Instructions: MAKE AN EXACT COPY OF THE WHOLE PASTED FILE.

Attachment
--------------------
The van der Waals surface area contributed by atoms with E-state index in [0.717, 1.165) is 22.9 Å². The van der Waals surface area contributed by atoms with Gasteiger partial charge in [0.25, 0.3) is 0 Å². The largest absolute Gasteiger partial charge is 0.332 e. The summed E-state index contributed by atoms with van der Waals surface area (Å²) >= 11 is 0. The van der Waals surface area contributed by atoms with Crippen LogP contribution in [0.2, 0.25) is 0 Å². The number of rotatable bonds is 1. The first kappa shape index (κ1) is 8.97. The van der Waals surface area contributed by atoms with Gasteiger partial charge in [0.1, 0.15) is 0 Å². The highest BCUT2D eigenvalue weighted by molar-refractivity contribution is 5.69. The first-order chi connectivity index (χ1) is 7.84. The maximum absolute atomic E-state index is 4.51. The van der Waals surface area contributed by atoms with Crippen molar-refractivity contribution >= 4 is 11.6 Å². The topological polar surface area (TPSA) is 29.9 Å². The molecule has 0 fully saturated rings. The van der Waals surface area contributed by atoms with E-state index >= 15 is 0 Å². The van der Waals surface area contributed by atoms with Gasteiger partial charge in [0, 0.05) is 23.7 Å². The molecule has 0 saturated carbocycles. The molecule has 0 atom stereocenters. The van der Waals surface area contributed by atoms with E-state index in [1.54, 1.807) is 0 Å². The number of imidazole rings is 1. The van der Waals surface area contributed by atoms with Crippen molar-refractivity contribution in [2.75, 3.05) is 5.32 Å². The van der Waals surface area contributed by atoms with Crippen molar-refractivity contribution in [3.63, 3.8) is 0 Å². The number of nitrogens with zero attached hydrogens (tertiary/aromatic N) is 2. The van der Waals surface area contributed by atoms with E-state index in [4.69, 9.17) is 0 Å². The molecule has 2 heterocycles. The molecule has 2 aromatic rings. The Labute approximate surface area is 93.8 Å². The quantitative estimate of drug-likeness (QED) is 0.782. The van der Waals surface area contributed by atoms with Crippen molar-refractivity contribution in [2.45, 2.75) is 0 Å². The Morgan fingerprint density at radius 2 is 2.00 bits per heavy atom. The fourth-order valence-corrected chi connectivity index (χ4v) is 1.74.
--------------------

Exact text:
The van der Waals surface area contributed by atoms with E-state index in [0.717, 1.165) is 22.9 Å². The van der Waals surface area contributed by atoms with Gasteiger partial charge in [0.25, 0.3) is 0 Å². The largest absolute Gasteiger partial charge is 0.332 e. The summed E-state index contributed by atoms with van der Waals surface area (Å²) >= 11 is 0. The van der Waals surface area contributed by atoms with Crippen LogP contribution in [0.2, 0.25) is 0 Å². The number of rotatable bonds is 1. The first kappa shape index (κ1) is 8.97. The van der Waals surface area contributed by atoms with Gasteiger partial charge in [0.1, 0.15) is 0 Å². The highest BCUT2D eigenvalue weighted by molar-refractivity contribution is 5.69. The first-order chi connectivity index (χ1) is 7.84. The maximum absolute atomic E-state index is 4.51. The van der Waals surface area contributed by atoms with Crippen molar-refractivity contribution >= 4 is 11.6 Å². The topological polar surface area (TPSA) is 29.9 Å². The molecule has 0 fully saturated rings. The van der Waals surface area contributed by atoms with E-state index >= 15 is 0 Å². The van der Waals surface area contributed by atoms with Gasteiger partial charge in [0, 0.05) is 23.7 Å². The molecule has 0 saturated carbocycles. The molecule has 0 atom stereocenters. The van der Waals surface area contributed by atoms with E-state index in [1.54, 1.807) is 0 Å². The number of imidazole rings is 1. The van der Waals surface area contributed by atoms with Crippen molar-refractivity contribution in [2.75, 3.05) is 5.32 Å². The van der Waals surface area contributed by atoms with Crippen molar-refractivity contribution in [3.63, 3.8) is 0 Å². The number of nitrogens with zero attached hydrogens (tertiary/aromatic N) is 2. The van der Waals surface area contributed by atoms with E-state index in [4.69, 9.17) is 0 Å². The molecule has 2 heterocycles. The molecule has 2 aromatic rings. The Labute approximate surface area is 93.8 Å². The quantitative estimate of drug-likeness (QED) is 0.782. The van der Waals surface area contributed by atoms with Crippen molar-refractivity contribution in [2.45, 2.75) is 0 Å². The Morgan fingerprint density at radius 2 is 2.00 bits per heavy atom. The fourth-order valence-corrected chi connectivity index (χ4v) is 1.74.